ABC released a few revisions to its early 2007 schedule. Nothing really out of the ordinary unless you read between the lines. When you do, it sounds like deja vu and very bad news for fans of Taye Diggs and Day Break.
Day Break first aired on November 15, 2006 on ABC after months of network promotion. The series debut took the place of the very popular Lost series after its “Fall finale” the week before. Day Break tells the story of Detective Brett Hopper (Taye Diggs) who, to put it mildly, is having a very bad day. He’s accused of killing Assistant District Attorney Alberto Garza. When no one believes his alibi and Hopper realizes that he’s been framed, he runs but stops when he learns that his loved ones are also in danger. The next morning, Hopper wakes up and starts to relive the same day over again. This pattern continues and Hopper retains the memories of the “previous” day each time. To stop the cycle, he must solve the mystery and uncover the identity of who framed him. Day Break also stars Victoria Pratt, Adam Baldwin, Meta Golding and Ramon Rodriguez. ABC ordered 13 episodes of the series and the storyline was intended to conclude by the end of the first season.
The highly promoted two-hour debut of Day Break debuted to stiff competition — up against regular episodes of CBS’ popular Criminal Minds and CSI: NY and the third season premiere of NBC’s Medium. Still, Day Break attracted a decent number of viewers (10.5 households) in its debut. Unfortunately viewership has been dropping ever since. The December 6th episode drew only approximately 3.5 million households, putting it in fourth place for its timeslot. To put this in perspective, over five million watched ABC’s Show Me the Money and Primetime immediately prior and following Day Break.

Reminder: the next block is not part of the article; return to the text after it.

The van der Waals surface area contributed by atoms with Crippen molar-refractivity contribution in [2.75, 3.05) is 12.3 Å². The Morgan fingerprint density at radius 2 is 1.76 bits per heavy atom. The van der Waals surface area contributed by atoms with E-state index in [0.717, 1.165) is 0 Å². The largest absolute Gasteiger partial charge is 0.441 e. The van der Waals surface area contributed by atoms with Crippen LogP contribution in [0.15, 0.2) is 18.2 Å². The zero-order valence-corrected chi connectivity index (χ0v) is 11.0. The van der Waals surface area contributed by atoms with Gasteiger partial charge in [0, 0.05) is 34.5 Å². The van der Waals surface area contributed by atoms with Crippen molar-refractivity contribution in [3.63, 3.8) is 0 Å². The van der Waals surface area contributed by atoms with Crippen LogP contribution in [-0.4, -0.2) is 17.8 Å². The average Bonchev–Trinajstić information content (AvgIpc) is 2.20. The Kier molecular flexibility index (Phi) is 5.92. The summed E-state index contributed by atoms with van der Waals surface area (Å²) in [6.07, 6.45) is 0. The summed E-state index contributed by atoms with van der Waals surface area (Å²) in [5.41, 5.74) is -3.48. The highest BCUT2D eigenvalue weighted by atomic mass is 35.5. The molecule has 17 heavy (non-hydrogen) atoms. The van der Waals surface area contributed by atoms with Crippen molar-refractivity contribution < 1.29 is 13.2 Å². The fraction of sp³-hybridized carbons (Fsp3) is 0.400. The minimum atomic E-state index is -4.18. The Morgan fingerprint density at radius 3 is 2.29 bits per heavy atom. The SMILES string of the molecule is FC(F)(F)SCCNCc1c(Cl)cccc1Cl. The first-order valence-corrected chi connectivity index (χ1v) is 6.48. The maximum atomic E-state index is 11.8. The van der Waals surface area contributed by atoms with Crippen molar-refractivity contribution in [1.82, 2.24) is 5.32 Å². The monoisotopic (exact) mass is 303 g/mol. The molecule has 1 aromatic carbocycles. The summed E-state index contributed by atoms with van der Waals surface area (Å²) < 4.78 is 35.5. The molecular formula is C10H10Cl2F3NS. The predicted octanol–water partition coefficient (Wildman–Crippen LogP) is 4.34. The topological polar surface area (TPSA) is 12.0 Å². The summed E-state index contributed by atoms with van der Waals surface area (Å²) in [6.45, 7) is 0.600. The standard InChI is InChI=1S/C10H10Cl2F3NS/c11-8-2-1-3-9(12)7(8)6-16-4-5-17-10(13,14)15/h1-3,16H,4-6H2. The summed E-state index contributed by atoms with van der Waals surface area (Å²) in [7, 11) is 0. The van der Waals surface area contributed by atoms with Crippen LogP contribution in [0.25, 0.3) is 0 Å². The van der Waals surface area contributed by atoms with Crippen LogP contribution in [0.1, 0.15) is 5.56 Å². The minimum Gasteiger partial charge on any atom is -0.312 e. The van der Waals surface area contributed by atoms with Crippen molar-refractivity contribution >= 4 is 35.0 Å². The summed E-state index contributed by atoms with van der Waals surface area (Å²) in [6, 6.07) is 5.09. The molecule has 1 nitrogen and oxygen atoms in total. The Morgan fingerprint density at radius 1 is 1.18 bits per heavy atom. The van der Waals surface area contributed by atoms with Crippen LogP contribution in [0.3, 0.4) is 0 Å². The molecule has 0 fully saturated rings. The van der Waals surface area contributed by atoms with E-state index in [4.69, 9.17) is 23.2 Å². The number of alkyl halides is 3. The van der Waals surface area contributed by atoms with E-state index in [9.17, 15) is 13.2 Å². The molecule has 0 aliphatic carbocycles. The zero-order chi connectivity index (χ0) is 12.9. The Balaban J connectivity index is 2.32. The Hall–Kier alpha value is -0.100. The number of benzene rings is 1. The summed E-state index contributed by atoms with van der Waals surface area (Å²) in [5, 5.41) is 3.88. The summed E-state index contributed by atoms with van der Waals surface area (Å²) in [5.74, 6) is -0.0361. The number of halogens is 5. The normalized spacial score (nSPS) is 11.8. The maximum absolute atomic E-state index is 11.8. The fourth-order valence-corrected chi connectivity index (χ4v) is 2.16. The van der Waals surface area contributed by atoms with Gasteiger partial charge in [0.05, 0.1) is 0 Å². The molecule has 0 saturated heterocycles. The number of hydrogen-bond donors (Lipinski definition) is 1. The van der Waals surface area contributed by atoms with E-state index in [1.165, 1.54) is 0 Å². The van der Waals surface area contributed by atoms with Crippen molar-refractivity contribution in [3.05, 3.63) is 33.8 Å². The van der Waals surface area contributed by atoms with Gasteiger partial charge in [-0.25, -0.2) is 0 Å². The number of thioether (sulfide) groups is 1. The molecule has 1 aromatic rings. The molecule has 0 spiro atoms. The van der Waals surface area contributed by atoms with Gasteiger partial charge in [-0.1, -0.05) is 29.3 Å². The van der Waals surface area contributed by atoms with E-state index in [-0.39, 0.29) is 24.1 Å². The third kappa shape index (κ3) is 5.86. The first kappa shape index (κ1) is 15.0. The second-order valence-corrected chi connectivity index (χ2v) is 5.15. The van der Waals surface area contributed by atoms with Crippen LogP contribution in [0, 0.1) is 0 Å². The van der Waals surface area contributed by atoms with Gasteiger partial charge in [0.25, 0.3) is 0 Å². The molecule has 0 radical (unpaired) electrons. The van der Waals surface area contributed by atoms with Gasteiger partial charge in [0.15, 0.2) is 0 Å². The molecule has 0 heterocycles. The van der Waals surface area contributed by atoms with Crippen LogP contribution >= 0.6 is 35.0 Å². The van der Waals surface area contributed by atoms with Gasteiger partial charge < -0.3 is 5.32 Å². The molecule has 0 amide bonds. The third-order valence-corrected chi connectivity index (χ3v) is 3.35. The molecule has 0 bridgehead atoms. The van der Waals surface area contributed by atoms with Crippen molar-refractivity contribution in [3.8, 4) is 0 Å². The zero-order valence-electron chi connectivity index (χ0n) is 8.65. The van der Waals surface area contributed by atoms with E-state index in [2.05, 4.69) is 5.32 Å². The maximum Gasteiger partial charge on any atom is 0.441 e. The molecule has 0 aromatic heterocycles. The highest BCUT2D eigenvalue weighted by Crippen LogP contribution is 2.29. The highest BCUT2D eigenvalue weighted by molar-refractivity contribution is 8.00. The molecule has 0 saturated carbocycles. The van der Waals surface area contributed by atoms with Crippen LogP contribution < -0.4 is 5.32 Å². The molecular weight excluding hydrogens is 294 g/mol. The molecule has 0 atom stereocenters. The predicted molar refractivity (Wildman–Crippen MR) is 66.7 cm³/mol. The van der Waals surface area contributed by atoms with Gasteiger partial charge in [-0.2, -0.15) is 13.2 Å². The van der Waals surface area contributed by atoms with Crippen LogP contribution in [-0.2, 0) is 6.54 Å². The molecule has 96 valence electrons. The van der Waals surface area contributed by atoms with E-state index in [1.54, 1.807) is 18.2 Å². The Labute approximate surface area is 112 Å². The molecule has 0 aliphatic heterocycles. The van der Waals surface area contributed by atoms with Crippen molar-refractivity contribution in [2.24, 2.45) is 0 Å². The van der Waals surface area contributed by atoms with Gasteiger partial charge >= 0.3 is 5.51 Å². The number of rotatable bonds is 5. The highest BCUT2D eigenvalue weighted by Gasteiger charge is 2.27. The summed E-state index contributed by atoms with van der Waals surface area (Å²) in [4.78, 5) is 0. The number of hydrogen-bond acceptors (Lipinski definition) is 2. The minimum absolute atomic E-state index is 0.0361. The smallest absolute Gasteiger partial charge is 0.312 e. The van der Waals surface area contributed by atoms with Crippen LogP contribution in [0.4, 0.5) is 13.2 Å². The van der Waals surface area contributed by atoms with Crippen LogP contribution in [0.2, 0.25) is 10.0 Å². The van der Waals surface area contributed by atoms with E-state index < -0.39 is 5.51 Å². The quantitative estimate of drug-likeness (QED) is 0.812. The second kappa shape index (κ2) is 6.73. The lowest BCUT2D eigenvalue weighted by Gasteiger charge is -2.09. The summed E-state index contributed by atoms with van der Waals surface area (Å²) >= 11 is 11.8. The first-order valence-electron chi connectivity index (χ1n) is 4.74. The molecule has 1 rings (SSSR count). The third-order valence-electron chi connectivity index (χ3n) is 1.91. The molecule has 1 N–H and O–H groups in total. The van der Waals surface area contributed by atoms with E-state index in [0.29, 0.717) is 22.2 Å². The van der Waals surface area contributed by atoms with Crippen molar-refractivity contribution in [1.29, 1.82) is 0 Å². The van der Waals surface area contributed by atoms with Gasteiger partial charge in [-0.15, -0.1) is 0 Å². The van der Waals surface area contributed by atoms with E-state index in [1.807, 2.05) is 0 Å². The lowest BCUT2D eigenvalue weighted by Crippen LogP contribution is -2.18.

The overall ratings have been far less than ABC was hoping for. Ideally, they wanted to capture the audience members who had been tuning in to watch Lost each week. That didn’t happen. Perhaps audiences felt like they’d seen variations of the concept before (Tru Calling, Groundhog Day, Run Lola Run, etc.) — or because they didn’t want to risk getting involved with another serial drama that would be cancelled. Considering the network’s current track record with serial dramas, perhaps they were right.
In a smart move, ABC recently announced that they’re reworking their Wednesday night schedule — in preparation for the return of Lost (which returns on February 7th). During the Fall of 2005, Lost scored great numbers at 9 p.m. but took a notable ratings hit once American Idol returned in January. ABC execs clearly don’t want a repeat of that situation. As a result, Lost will move from 9pm to 10pm. The network has decided to air two hours of comedy shows in the 8-10pm half hours prior to Lost. New episodes of George Lopez and According to Jim will be followed by the new comedies Knights of Prosperity and In Case of Emergency. To give the four sitcoms a chance to establish an audience prior to juggernaut Idol’s return on January 16th, ABC will start airing them on January 3rd (though George Lopez won’t be back until January 24th)
So where does this leave Day Break until Lost returns? At 10pm? Nope. ABC has announced that news programming will air Wednesdays at 10pm. That means that Day Break will be pulled from Wednesday nights after its eighth episode on December 27th.
Adding insult to injury, its looking doubtful that ABC will move Day Break to another night (unless the ratings really pick up) to wrap up the series. It’s more likely that Day Break will be added to the growing number of ABC serial dramas in “limbo.” The network has six unaired episodes of The Nine, six episodes of Six Degrees and will have five unaired episodes of Day Break.
The network has said that some of these shows will return to the schedule but, in general, networks are reluctant to return serial dramas to the airwaves after long absences. Rightly or wrongly, its believed that people either forget about the show or figure that they’ve missed too many episodes and won’t be able to follow the storyline. With its deja vu-like premise, Day Break would certainly fall into this category.
Is there hope for fans of the Taye Diggs series? Well, with any luck, ABC (who has an ongoing relationship with online television vendor iTunes) will release the unaired episodes of Day Break online or we’ll see a release of the complete series on DVD in the near future. If there any new developments, we’ll let you know so stay tuned!